Health IT Groups Comment on ONC’s Interoperability Roadmap

April 3, 2015
Health IT groups are applauding the Office of the National Coordinator for various elements of its Interoperability Roadmap while offering specific changes for other parts.

Health IT groups are applauding the Office of the National Coordinator for various elements of its Interoperability Roadmap while offering specific changes for other parts.

The deadline to submit comments is April 3, 2015 and many groups have weighed in this week. The Chicago-based Healthcare Information and Management Systems Society (HIMSS) recommended ONC focus on six ideas. The organization says that ONC should temper down its three, six, and 10-year timelines for interoperability, because they are too aggressive. It also does not support the idea that individual consent should be required for use and disclosure of information if it’s not required under law. It also asks ONC to focus on data security and it applauded ONC for its person-centric view of healthcare.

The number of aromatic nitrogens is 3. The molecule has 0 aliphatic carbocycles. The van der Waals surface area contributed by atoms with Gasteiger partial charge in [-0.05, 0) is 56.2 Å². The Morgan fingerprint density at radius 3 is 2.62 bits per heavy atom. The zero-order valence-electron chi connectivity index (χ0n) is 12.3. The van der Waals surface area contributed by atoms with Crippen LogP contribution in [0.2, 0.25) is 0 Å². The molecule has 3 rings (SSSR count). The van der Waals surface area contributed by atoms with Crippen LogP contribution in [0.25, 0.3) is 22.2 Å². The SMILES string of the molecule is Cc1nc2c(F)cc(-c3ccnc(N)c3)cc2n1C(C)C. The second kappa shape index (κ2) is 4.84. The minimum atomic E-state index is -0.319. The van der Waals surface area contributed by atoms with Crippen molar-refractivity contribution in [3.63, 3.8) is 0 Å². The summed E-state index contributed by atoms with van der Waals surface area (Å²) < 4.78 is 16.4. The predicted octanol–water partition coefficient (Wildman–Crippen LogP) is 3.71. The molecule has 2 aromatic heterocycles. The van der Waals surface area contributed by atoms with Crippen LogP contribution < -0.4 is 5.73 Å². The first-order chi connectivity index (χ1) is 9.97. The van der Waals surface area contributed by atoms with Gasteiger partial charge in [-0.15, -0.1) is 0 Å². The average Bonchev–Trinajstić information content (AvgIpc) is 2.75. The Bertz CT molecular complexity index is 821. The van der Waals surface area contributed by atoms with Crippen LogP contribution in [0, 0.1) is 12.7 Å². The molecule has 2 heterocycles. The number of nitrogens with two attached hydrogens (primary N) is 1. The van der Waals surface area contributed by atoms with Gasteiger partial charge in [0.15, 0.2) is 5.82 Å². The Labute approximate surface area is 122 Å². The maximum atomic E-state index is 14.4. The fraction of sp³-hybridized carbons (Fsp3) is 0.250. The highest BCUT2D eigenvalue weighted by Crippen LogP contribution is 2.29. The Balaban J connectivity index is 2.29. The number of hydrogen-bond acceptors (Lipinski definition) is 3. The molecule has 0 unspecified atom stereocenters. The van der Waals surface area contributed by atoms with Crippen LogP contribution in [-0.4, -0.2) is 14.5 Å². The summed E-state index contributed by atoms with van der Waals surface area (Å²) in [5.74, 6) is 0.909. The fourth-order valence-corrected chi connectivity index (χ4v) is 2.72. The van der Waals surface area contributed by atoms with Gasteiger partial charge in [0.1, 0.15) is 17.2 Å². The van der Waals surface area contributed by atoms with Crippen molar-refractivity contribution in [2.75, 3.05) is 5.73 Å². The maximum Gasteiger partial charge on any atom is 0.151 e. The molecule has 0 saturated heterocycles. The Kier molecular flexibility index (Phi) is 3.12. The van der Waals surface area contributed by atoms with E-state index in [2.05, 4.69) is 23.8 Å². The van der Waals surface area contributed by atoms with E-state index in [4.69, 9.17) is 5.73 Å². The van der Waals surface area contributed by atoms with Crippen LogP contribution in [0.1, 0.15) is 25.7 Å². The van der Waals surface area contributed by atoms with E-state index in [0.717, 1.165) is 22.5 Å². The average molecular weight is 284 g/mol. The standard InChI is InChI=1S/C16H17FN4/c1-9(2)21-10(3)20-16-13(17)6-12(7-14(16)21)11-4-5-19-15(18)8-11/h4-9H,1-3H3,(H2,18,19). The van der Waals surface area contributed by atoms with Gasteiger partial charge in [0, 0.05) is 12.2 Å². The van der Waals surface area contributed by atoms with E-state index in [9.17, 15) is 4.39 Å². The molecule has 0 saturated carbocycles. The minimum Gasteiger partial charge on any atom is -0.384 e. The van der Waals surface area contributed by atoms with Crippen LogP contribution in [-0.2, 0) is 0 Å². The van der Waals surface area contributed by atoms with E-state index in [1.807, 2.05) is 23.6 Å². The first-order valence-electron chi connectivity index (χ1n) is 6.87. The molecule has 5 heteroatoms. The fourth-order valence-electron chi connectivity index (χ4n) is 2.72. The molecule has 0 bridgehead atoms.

Praise for the latter was also recognized by the Consumer Partnership for eHealth (CPeH), the alliance of multiple patient-centered nonprofit groups. The alliance specifically applauded ONC for emphasizing partnerships between patients—as well as their families and caregivers—and providers.

In its comments, the CPeH recommended ONC focus on ensuring that patients use their health information access, make health information available in non-English languages, and emphasize governance that that includes patients, families, and caregivers.

The Electronic Healthcare Accreditation Commission (EHNAC) naturally focused its comments on certification. They say that on top of accrediting to ensure products are interoperable, the ONC should determine best practices for other functions of products, such as ease of use, vendor support, and more. EHNAC also suggests streamline various accreditation programs.  

The roadmap, released in late January, aims to set the industry down a path of a complete interoperable system in 10 years. The ONC says achieving the interoperable ecosystem will require work in three areas: 1) Standards 2) Motivating the use of those standards through incentives and 3) Creating a trusted environment for collecting, sharing, and using electronic health information. This trusted environment, the ONC says, will mean that different stakeholders will have to be aligned.

Once all of the comments are collected, ONC will revise and present a second draft of the roadmap.

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